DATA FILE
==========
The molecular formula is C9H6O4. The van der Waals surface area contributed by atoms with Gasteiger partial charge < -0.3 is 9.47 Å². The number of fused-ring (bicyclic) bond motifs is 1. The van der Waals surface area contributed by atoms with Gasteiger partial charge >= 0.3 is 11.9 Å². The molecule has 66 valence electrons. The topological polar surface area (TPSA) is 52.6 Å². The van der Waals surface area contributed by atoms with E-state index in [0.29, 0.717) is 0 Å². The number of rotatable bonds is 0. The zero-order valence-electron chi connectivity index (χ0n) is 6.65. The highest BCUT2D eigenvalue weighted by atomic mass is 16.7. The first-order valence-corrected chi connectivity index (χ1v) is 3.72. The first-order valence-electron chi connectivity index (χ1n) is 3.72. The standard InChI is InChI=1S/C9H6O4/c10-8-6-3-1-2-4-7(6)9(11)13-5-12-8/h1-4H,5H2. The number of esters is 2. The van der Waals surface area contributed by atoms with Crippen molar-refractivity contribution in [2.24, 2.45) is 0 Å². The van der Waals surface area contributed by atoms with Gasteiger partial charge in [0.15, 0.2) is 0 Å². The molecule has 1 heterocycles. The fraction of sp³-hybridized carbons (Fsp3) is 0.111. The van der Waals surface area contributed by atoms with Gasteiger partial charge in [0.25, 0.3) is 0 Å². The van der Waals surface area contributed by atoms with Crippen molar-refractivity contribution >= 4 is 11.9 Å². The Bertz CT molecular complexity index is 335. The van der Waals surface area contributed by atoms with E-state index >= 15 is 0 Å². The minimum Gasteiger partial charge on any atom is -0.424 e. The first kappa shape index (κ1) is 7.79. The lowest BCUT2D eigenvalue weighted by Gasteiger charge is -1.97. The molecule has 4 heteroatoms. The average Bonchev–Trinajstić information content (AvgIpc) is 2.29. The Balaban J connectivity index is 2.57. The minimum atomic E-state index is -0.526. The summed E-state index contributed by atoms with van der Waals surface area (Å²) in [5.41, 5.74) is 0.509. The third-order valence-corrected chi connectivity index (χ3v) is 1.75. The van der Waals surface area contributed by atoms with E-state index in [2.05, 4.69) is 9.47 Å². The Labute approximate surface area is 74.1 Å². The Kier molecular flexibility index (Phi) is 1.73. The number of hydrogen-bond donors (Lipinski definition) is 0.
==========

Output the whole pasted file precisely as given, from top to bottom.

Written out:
The molecular formula is C9H6O4. The van der Waals surface area contributed by atoms with Gasteiger partial charge < -0.3 is 9.47 Å². The number of fused-ring (bicyclic) bond motifs is 1. The van der Waals surface area contributed by atoms with Gasteiger partial charge >= 0.3 is 11.9 Å². The molecule has 66 valence electrons. The topological polar surface area (TPSA) is 52.6 Å². The van der Waals surface area contributed by atoms with E-state index in [0.29, 0.717) is 0 Å². The number of rotatable bonds is 0. The zero-order valence-electron chi connectivity index (χ0n) is 6.65. The highest BCUT2D eigenvalue weighted by atomic mass is 16.7. The first-order valence-corrected chi connectivity index (χ1v) is 3.72. The first-order valence-electron chi connectivity index (χ1n) is 3.72. The standard InChI is InChI=1S/C9H6O4/c10-8-6-3-1-2-4-7(6)9(11)13-5-12-8/h1-4H,5H2. The number of esters is 2. The van der Waals surface area contributed by atoms with Crippen molar-refractivity contribution in [2.24, 2.45) is 0 Å². The van der Waals surface area contributed by atoms with Gasteiger partial charge in [0.15, 0.2) is 0 Å². The molecule has 1 heterocycles. The fraction of sp³-hybridized carbons (Fsp3) is 0.111. The van der Waals surface area contributed by atoms with Gasteiger partial charge in [0.25, 0.3) is 0 Å². The van der Waals surface area contributed by atoms with Crippen molar-refractivity contribution >= 4 is 11.9 Å². The Bertz CT molecular complexity index is 335. The van der Waals surface area contributed by atoms with E-state index >= 15 is 0 Å². The minimum Gasteiger partial charge on any atom is -0.424 e. The first kappa shape index (κ1) is 7.79. The lowest BCUT2D eigenvalue weighted by Gasteiger charge is -1.97. The molecule has 4 heteroatoms. The average Bonchev–Trinajstić information content (AvgIpc) is 2.29. The Balaban J connectivity index is 2.57. The minimum atomic E-state index is -0.526. The summed E-state index contributed by atoms with van der Waals surface area (Å²) in [5.41, 5.74) is 0.509. The third-order valence-corrected chi connectivity index (χ3v) is 1.75. The van der Waals surface area contributed by atoms with E-state index in [2.05, 4.69) is 9.47 Å². The Labute approximate surface area is 74.1 Å². The Kier molecular flexibility index (Phi) is 1.73. The number of hydrogen-bond donors (Lipinski definition) is 0.